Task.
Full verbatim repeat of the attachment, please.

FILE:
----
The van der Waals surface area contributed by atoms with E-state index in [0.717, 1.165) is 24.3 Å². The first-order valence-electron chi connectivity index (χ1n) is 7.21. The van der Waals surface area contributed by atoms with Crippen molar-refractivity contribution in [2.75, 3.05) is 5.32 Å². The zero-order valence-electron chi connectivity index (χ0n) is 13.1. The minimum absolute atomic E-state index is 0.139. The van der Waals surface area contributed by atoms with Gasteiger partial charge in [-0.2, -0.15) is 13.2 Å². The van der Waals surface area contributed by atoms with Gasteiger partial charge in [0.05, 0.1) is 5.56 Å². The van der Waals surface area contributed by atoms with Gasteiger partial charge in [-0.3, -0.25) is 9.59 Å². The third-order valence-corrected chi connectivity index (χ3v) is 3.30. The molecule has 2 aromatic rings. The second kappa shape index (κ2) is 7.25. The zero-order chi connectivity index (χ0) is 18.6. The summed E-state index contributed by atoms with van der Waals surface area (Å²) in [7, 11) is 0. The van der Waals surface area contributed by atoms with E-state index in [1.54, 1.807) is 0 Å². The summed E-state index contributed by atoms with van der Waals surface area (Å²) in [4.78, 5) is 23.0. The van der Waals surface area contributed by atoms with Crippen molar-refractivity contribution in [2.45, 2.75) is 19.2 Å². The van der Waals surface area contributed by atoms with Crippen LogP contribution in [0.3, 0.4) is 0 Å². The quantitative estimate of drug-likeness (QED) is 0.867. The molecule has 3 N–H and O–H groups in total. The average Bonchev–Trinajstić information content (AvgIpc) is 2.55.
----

The van der Waals surface area contributed by atoms with E-state index in [0.717, 1.165) is 24.3 Å². The first-order valence-electron chi connectivity index (χ1n) is 7.21. The van der Waals surface area contributed by atoms with Crippen molar-refractivity contribution in [2.75, 3.05) is 5.32 Å². The zero-order valence-electron chi connectivity index (χ0n) is 13.1. The minimum absolute atomic E-state index is 0.139. The van der Waals surface area contributed by atoms with Gasteiger partial charge in [-0.2, -0.15) is 13.2 Å². The van der Waals surface area contributed by atoms with Gasteiger partial charge in [0.05, 0.1) is 5.56 Å². The van der Waals surface area contributed by atoms with Gasteiger partial charge in [-0.3, -0.25) is 9.59 Å². The third-order valence-corrected chi connectivity index (χ3v) is 3.30. The molecule has 2 aromatic rings. The second kappa shape index (κ2) is 7.25. The zero-order chi connectivity index (χ0) is 18.6. The summed E-state index contributed by atoms with van der Waals surface area (Å²) in [7, 11) is 0. The van der Waals surface area contributed by atoms with E-state index in [1.54, 1.807) is 0 Å². The summed E-state index contributed by atoms with van der Waals surface area (Å²) in [4.78, 5) is 23.0. The van der Waals surface area contributed by atoms with Crippen molar-refractivity contribution in [2.45, 2.75) is 19.2 Å². The van der Waals surface area contributed by atoms with Crippen LogP contribution in [0.3, 0.4) is 0 Å². The quantitative estimate of drug-likeness (QED) is 0.867. The molecule has 3 N–H and O–H groups in total. The average Bonchev–Trinajstić information content (AvgIpc) is 2.55.